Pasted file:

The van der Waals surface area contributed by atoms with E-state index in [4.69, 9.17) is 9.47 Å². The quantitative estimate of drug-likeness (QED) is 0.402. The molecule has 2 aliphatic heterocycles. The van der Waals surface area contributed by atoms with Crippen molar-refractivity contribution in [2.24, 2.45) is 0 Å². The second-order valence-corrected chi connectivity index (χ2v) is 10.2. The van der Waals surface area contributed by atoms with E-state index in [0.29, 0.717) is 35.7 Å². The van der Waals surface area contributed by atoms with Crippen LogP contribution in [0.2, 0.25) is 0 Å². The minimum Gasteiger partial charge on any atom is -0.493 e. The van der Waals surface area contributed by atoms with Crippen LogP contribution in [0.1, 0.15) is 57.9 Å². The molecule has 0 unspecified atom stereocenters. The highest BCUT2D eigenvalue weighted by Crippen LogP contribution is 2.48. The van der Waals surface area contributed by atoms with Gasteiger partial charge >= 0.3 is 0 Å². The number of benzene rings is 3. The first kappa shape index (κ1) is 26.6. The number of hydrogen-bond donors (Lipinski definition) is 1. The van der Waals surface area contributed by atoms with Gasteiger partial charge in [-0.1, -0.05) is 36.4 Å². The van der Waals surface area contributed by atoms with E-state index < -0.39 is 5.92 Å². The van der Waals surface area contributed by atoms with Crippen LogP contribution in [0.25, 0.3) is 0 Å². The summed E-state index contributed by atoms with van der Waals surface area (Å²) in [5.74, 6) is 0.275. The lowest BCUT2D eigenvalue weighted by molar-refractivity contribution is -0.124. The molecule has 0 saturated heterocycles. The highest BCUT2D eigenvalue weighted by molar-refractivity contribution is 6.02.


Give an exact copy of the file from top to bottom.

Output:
The van der Waals surface area contributed by atoms with E-state index in [4.69, 9.17) is 9.47 Å². The quantitative estimate of drug-likeness (QED) is 0.402. The molecule has 2 aliphatic heterocycles. The van der Waals surface area contributed by atoms with Crippen molar-refractivity contribution in [2.24, 2.45) is 0 Å². The second-order valence-corrected chi connectivity index (χ2v) is 10.2. The van der Waals surface area contributed by atoms with E-state index in [0.29, 0.717) is 35.7 Å². The van der Waals surface area contributed by atoms with Crippen LogP contribution in [0.2, 0.25) is 0 Å². The minimum Gasteiger partial charge on any atom is -0.493 e. The van der Waals surface area contributed by atoms with Crippen LogP contribution in [0.1, 0.15) is 57.9 Å². The molecule has 0 unspecified atom stereocenters. The highest BCUT2D eigenvalue weighted by Crippen LogP contribution is 2.48. The van der Waals surface area contributed by atoms with Gasteiger partial charge >= 0.3 is 0 Å². The number of benzene rings is 3. The first kappa shape index (κ1) is 26.6. The number of hydrogen-bond donors (Lipinski definition) is 1. The van der Waals surface area contributed by atoms with Gasteiger partial charge in [-0.1, -0.05) is 36.4 Å². The van der Waals surface area contributed by atoms with E-state index < -0.39 is 5.92 Å². The van der Waals surface area contributed by atoms with Crippen LogP contribution in [0.25, 0.3) is 0 Å². The summed E-state index contributed by atoms with van der Waals surface area (Å²) in [5.74, 6) is 0.275. The lowest BCUT2D eigenvalue weighted by molar-refractivity contribution is -0.124. The molecule has 0 saturated heterocycles. The highest BCUT2D eigenvalue weighted by molar-refractivity contribution is 6.02.